In the last two weeks, we have seen two comprehensive proposals to address the federal government’s long-term budget deficit. We previously discussed in detail the co-chairs’ draft proposal from the President’s National Commission on Fiscal Responsibility and Reform. This week, a separate group, the Debt Reduction Task Force, which is a project of the Bipartisan Policy Center, presented another proposal to close the fiscal gap. Led by former Senator Pete Domenici and former CBO director Alice Rivlin, the task force’s plan differs in several ways from the co-chairs’ proposal, particularly with respect to the housing policies.
An important way to examine and distinguish these long-term economic tax and spending plans is to examine a few key target variables. The most important are federal revenues, federal spending, the deficit and debt held by the public, all measured as a percentage of GDP (economists tend prefer to use this measure – the share of the national economy – rather than other measures because it provides an easier metric to compare over time and controls for inflation). These variables give a sense of the underlying priorities and preferences of the groups making these plans and provide a guide for public debate.
Here’s how the two proposals line up with respect to the key macroeconomic targets, relative to a baseline that assumes most major current policies are extended (roughly the “Alternative Fiscal Scenario” from CBO’s August 2010 Long-Term Budget Outlook).
Federal revenues (% of GDP) in 2020:
Co-Chairs’ Proposal: 20.5%
Domenici-Rivlin Plan: 21.4%
Federal spending (% of GDP) in 2020:
Co-Chairs’ Proposal: 22%
Domenici-Rivlin Plan: 23%
Federal deficit (revenues minus spending, % of GDP) in 2020:
Co-Chairs’ Proposal: 1.4%
Domenici-Rivlin Plan: 1.5%
Federal debt outstanding (accumulated deficits, % of GDP) in 2020:
Co-Chairs’ Proposal: 65%
(Some estimates may not add due to rounding.)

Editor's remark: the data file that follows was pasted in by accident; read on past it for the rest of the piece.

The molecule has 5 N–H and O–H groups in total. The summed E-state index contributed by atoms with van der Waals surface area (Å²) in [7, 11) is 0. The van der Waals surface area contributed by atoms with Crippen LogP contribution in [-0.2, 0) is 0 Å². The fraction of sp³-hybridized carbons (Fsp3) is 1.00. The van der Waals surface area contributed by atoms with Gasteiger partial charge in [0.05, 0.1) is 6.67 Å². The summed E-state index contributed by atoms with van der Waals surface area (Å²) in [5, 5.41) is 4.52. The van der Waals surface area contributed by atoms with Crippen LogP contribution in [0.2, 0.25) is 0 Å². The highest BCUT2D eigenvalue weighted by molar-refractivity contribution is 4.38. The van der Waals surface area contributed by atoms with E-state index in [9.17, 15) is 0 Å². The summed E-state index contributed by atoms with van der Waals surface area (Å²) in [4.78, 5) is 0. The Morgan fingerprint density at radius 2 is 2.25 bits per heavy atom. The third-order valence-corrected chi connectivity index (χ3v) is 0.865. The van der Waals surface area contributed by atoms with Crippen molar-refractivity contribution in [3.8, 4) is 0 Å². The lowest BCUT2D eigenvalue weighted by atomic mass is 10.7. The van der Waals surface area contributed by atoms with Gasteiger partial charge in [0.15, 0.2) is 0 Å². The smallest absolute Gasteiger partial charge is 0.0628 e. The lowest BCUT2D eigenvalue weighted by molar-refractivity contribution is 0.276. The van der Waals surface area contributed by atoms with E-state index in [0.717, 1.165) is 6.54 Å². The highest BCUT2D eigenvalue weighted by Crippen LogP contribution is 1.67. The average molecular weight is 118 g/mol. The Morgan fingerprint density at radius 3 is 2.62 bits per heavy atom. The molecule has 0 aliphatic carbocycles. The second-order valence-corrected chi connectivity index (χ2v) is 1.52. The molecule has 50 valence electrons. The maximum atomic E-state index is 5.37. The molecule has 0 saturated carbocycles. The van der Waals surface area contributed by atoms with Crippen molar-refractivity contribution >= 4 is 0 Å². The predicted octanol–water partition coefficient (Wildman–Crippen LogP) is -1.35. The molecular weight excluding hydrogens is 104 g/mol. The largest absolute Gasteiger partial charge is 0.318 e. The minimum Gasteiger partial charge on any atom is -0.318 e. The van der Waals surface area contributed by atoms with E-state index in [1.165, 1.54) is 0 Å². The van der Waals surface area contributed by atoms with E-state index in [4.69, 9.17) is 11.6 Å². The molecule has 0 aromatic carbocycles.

As these numbers indicate, the plans have fairly similar objectives, althought federal taxes and spending are slightly higher in the Domenici-Rivlin plan.
An obvious question arises: why 60% of GDP for national debt? As the total debt outstanding rises, the share of national income that is required for interest payments to debt holders rises, crowding out resources for consumption, investment and government spending. However, the higher the target, the smaller tax increases and spending reductions that are required. For a historical guide on a threshold level, economists Carmen Reinhart and Kenneth Rogoff have reported that half of debt crises have occurred in counties with debt ratios of less than 60 percent. This level was also a target used by the EU in establishing the rules for its monetary union. These findings, and a desire to lean toward a prudent approach, appear to be the reasons for the selection of a 60% level.
There are a number of specific differences with respect to housing policy worth noting as well.
The most important difference is that the Domenici-Rivlin plan endorses a 6.5% national sales tax. A key characteristic of sales tax is its tax base. This proposal would not tax rental payments, imputed owner-occupier rent or existing home purchases, but it would tax remodeling and newly-constructed home purchases. For an average new home, this would add more than $17,000 to the final sales price, perhaps pricing out more than 3 million homebuyers from the possibility of buying new construction.
Secondly, while the co-chairs’ proposal would eliminate or curtail the mortgage interest deduction, the Domenici-Rivlin plan would convert the deduction, as well as the deduction for charitable contributions, into a refundable 15% tax credit. Only interest payments paid on loans allocable to a principal residence would qualify and then only for a maximum of $25,000 (not indexed to inflation) of interest. For a 5%, 30-year mortgage this effectively caps the 15% tax credit for mortgage amounts no larger than $500,000. For a 6% interest rate, it would cap the tax credit for mortgage amounts no high higher than $425,000.
The proposed tax credit would not operate as taxpayers are familiar with tax credits under present law. Instead, the credit would operate as a payment to the mortgage servicer, with a direct rebate or payment reduction issued for mortgage interest payments by the servicer to the homeowner. For charitable contributions, for every 85 cents contributed, the Treasury would “match” an additional 15 cents directly to the charity.
With respect to tax rates, the Domenici-Rivlin proposal would establish two rates: 15% and 27% (the corporate rate would be 27% as well). There would be no standard deduction, and most other itemized deductions, exclusions and credits, including the real estate tax deduction, would be eliminated. However, the $500,000 ($250,000 for single taxpayers) capital gain exclusion for principal residence home sales would be retained.
As we analyze these proposals, both from the macroeconomic and specific policy angles, it is important to note information we don’t have. In particular, given the long-run nature of these proposals, it will be important for any plan to include age or cohort-distributional information to gauge any intergenerational transfer impacts. That is, to what extent do these proposals transfer funds from one generation to another via proposed changes in tax, entitlement, and housing policies?